CNBC host Jim Cramer claims that he finds DraftKings to be more trustworthy than Binance
In a Friday tweet, longtime CNBC host Jim Cramer argues that Binance, the largest cryptocurrency exchange by trading volume, has “no real legitimacy” following the implosion of its main rival.
The host of CNBC’s “Mad Money” seems to be puzzled by the unwillingness of market strategists to admit that most cryptocurrencies have no value at all. “Why are there no strategists who say that most crypto are worthless so sell them?” he asks.
Cramer adds that he would trust his money more in DraftKings, a sports betting company, than in Binance.
This is not the first time that the financial guru has taken aim at the world’s largest cryptocurrency exchange.
On Dec. 14, Binance CEO Changpeng Zhao poured cold water on Binance’s attempts to reassure the market amid concerns about the exchange’s asset reserves and a massive number of withdrawals.
Binance CEO Changpeng Zhao came up with a snarky reply, half-joking that Cramer should refrain from using Binance “for the sake of everyone else.”
Zhao was also quick to downplay the stock picker’s most recent warning, tweeting that the exchange is now safe, alluding to Cramer’s questionable history of market predictions over his decades-long career.
Zhao has also traded some barbs with “Shark Tank” star Kevin O’Leary after the latter accused Binance of intentionally putting FTX, its key competitor, out of business during a recent congressional hearing. The Binance CEO disputed this claim and accused the Canadian businessman of lying.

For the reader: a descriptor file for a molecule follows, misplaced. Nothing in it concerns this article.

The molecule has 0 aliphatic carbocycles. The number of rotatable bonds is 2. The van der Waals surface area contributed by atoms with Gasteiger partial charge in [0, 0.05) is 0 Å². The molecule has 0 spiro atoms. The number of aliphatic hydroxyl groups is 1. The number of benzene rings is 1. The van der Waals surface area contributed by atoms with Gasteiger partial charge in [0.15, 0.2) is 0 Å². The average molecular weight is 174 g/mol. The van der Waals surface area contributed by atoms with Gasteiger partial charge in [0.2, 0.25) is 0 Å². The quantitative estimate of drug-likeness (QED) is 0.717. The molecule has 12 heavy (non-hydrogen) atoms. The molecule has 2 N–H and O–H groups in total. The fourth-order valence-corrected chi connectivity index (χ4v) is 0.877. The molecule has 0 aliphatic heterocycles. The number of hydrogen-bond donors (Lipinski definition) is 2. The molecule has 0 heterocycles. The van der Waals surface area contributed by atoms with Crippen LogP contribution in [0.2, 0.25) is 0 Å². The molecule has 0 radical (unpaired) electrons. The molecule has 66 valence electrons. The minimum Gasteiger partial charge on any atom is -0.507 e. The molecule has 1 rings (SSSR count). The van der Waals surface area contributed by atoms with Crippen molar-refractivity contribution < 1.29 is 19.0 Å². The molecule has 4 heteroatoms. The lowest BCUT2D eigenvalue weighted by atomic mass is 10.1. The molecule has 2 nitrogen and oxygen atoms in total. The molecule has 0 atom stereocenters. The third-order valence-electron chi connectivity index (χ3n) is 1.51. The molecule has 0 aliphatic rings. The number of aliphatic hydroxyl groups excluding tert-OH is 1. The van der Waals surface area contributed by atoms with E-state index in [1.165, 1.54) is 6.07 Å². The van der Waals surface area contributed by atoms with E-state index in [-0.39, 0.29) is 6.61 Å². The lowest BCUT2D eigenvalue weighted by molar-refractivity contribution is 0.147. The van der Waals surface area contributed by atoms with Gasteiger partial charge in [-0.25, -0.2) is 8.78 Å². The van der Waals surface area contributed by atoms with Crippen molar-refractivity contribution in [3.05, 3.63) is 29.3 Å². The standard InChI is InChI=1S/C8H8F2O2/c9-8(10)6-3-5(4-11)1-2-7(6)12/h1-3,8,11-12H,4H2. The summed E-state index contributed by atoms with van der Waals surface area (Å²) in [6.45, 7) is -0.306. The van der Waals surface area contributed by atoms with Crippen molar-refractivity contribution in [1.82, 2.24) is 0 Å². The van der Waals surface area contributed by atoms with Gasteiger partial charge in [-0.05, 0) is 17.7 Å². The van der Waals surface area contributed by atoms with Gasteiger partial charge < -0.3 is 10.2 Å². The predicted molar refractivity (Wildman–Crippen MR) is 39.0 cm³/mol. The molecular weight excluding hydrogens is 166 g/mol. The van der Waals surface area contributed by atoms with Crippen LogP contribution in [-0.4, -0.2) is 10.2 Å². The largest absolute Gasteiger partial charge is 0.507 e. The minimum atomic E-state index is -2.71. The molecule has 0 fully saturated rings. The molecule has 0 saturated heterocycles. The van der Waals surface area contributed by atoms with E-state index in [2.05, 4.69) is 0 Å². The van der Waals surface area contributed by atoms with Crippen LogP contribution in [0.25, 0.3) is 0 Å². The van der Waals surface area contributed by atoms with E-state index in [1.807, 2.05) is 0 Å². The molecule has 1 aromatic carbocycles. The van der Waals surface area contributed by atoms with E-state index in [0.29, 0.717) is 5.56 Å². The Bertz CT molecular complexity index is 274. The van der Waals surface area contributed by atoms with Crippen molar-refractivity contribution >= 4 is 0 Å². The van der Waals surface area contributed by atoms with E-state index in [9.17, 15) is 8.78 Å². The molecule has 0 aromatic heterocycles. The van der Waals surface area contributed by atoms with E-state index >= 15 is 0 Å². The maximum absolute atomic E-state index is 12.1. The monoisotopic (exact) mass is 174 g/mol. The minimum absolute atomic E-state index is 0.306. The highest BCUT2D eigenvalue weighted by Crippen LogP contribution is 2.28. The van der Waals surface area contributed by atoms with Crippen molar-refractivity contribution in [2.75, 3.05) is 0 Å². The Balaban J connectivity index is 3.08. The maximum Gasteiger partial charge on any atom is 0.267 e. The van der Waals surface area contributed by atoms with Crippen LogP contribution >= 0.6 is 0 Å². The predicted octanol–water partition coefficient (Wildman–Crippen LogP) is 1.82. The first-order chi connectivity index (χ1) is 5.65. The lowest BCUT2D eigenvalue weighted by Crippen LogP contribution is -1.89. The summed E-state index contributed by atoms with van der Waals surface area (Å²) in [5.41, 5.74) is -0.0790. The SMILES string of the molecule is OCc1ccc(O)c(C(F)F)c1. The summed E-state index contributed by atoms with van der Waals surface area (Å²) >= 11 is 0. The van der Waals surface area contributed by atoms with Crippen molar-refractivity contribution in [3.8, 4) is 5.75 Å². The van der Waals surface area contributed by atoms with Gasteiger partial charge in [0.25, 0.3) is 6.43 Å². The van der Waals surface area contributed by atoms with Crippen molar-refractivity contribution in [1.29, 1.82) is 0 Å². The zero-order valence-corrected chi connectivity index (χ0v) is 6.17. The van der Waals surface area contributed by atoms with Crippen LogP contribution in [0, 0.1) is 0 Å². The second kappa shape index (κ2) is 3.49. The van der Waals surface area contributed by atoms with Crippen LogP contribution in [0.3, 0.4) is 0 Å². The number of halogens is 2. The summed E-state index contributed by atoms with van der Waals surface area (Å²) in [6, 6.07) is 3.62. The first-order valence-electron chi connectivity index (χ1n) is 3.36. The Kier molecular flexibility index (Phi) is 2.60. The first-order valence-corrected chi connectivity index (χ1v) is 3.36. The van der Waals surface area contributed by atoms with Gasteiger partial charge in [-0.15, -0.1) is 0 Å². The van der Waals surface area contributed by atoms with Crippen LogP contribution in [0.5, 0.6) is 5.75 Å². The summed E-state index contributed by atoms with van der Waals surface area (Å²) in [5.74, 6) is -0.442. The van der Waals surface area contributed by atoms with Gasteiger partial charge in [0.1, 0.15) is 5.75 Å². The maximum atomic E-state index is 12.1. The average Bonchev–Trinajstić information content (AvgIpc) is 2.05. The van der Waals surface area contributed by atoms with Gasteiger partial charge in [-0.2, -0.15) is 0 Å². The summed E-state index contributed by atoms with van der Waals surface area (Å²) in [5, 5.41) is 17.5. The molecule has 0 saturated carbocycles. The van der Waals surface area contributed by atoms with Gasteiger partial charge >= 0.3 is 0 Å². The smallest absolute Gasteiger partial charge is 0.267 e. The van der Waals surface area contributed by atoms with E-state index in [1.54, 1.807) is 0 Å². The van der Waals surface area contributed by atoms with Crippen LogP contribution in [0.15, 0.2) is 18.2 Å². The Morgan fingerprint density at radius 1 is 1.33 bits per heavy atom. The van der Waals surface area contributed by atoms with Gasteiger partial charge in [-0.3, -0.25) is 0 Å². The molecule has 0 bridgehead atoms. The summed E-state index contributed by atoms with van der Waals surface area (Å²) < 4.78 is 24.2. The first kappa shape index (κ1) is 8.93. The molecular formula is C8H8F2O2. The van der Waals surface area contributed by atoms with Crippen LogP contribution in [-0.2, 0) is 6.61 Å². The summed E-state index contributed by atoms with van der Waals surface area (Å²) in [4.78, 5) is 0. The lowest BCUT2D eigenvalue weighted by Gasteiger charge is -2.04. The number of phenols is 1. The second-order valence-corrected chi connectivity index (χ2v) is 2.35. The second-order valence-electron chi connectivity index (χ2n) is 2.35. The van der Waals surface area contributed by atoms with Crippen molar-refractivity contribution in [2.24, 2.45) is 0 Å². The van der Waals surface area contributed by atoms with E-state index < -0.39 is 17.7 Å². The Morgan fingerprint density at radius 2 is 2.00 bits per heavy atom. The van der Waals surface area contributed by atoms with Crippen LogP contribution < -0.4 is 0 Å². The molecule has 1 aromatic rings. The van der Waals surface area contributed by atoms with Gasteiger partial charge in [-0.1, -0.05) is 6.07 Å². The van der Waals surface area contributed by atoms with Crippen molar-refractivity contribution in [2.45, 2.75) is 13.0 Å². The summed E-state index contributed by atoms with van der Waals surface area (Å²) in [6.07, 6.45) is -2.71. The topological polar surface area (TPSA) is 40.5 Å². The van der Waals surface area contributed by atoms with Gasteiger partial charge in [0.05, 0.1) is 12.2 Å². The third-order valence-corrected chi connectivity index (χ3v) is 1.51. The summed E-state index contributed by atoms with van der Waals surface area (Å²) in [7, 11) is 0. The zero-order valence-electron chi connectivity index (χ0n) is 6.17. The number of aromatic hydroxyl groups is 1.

Earlier today, O’Leary defended his side of the story in an interview with CNBC. “CZ called me a liar and suggested I perjured myself in front of the U.S. Senate for two hours this week. I can assure you that was not the case…I’m not happy about that,” he said.
Mazars and Binance
In the meantime, the price of Bitcoin dropped sharply lower earlier today, revising the $16,000 level. The fresh bout of selling pressure came after Mazars, a Paris-based accounting and consulting group that performed a proof-of-reserves audit for Binance, suddenly announced that it had stopped working for cryptocurrency clients. According to Bloomberg, Mazars pulled the plug because the market did not find its PoR reports reassuring. The accounting group also rushed to scrub records, with Binance’s proof of reserves no longer being found on its website.
As reported by U.Today, Mazars did not include an “assurance conclusion” in Binance’s pseudo “audit,” which means that the firm does not actually vouch for its findings.